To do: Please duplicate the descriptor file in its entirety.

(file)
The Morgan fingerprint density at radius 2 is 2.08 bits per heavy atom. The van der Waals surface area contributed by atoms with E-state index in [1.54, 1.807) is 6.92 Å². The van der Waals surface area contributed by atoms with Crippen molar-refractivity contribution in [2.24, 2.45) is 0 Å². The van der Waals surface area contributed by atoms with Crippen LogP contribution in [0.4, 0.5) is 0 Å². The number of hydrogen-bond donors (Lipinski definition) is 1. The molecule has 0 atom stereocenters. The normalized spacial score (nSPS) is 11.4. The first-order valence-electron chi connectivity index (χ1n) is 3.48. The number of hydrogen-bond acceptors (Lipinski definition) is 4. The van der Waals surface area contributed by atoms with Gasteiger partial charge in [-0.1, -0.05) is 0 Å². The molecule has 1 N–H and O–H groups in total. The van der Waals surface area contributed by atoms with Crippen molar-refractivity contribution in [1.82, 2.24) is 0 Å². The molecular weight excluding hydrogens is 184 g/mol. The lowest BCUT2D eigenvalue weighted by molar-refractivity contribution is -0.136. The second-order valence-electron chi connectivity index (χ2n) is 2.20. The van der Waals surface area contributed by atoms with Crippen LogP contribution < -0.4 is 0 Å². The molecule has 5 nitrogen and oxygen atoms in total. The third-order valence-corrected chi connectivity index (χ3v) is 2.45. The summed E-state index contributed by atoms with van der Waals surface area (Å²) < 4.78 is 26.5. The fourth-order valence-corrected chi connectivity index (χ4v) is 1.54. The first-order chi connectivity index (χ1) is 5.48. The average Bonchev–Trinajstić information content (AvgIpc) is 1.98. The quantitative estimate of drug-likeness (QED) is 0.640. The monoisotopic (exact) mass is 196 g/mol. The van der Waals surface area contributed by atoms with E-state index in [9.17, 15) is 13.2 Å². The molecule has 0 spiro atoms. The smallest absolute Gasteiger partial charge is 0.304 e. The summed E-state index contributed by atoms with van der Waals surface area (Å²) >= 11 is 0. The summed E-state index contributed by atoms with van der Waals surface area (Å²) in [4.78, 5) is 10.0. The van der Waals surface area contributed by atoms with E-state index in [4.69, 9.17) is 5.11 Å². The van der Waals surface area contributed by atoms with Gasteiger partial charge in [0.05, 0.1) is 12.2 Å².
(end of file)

The Morgan fingerprint density at radius 2 is 2.08 bits per heavy atom. The van der Waals surface area contributed by atoms with E-state index in [1.54, 1.807) is 6.92 Å². The van der Waals surface area contributed by atoms with Crippen molar-refractivity contribution in [2.24, 2.45) is 0 Å². The van der Waals surface area contributed by atoms with Crippen LogP contribution in [0.4, 0.5) is 0 Å². The number of hydrogen-bond donors (Lipinski definition) is 1. The molecule has 0 atom stereocenters. The normalized spacial score (nSPS) is 11.4. The first-order valence-electron chi connectivity index (χ1n) is 3.48. The number of hydrogen-bond acceptors (Lipinski definition) is 4. The van der Waals surface area contributed by atoms with Gasteiger partial charge in [-0.1, -0.05) is 0 Å². The molecule has 1 N–H and O–H groups in total. The van der Waals surface area contributed by atoms with Crippen molar-refractivity contribution in [1.82, 2.24) is 0 Å². The molecular weight excluding hydrogens is 184 g/mol. The lowest BCUT2D eigenvalue weighted by molar-refractivity contribution is -0.136. The second-order valence-electron chi connectivity index (χ2n) is 2.20. The van der Waals surface area contributed by atoms with Crippen LogP contribution < -0.4 is 0 Å². The molecule has 5 nitrogen and oxygen atoms in total. The third-order valence-corrected chi connectivity index (χ3v) is 2.45. The summed E-state index contributed by atoms with van der Waals surface area (Å²) < 4.78 is 26.5. The fourth-order valence-corrected chi connectivity index (χ4v) is 1.54. The first-order chi connectivity index (χ1) is 5.48. The average Bonchev–Trinajstić information content (AvgIpc) is 1.98. The quantitative estimate of drug-likeness (QED) is 0.640. The monoisotopic (exact) mass is 196 g/mol. The van der Waals surface area contributed by atoms with E-state index in [9.17, 15) is 13.2 Å². The molecule has 0 spiro atoms. The smallest absolute Gasteiger partial charge is 0.304 e. The summed E-state index contributed by atoms with van der Waals surface area (Å²) >= 11 is 0. The summed E-state index contributed by atoms with van der Waals surface area (Å²) in [4.78, 5) is 10.0. The van der Waals surface area contributed by atoms with E-state index in [4.69, 9.17) is 5.11 Å². The van der Waals surface area contributed by atoms with Gasteiger partial charge in [0.05, 0.1) is 12.2 Å².